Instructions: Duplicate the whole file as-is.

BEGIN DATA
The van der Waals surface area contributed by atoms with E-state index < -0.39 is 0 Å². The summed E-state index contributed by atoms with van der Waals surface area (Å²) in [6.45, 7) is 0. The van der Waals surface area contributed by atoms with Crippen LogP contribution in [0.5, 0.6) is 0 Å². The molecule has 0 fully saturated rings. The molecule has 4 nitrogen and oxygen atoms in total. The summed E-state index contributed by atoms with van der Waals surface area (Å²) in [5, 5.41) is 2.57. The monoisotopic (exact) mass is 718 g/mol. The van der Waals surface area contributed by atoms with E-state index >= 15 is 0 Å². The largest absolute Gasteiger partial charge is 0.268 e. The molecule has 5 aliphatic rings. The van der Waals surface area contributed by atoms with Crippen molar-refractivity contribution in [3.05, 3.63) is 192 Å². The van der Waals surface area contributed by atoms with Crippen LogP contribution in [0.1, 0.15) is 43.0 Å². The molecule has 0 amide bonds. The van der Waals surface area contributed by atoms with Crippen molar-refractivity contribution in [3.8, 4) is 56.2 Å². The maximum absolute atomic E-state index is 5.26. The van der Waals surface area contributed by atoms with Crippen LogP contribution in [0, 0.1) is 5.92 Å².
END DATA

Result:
The van der Waals surface area contributed by atoms with E-state index < -0.39 is 0 Å². The summed E-state index contributed by atoms with van der Waals surface area (Å²) in [6.45, 7) is 0. The van der Waals surface area contributed by atoms with Crippen LogP contribution in [0.5, 0.6) is 0 Å². The molecule has 0 fully saturated rings. The molecule has 4 nitrogen and oxygen atoms in total. The summed E-state index contributed by atoms with van der Waals surface area (Å²) in [5, 5.41) is 2.57. The monoisotopic (exact) mass is 718 g/mol. The van der Waals surface area contributed by atoms with E-state index >= 15 is 0 Å². The largest absolute Gasteiger partial charge is 0.268 e. The molecule has 5 aliphatic rings. The van der Waals surface area contributed by atoms with Crippen molar-refractivity contribution in [3.05, 3.63) is 192 Å². The van der Waals surface area contributed by atoms with Crippen LogP contribution in [0.1, 0.15) is 43.0 Å². The molecule has 0 amide bonds. The van der Waals surface area contributed by atoms with Crippen molar-refractivity contribution in [3.8, 4) is 56.2 Å². The maximum absolute atomic E-state index is 5.26. The van der Waals surface area contributed by atoms with Crippen LogP contribution in [0, 0.1) is 5.92 Å².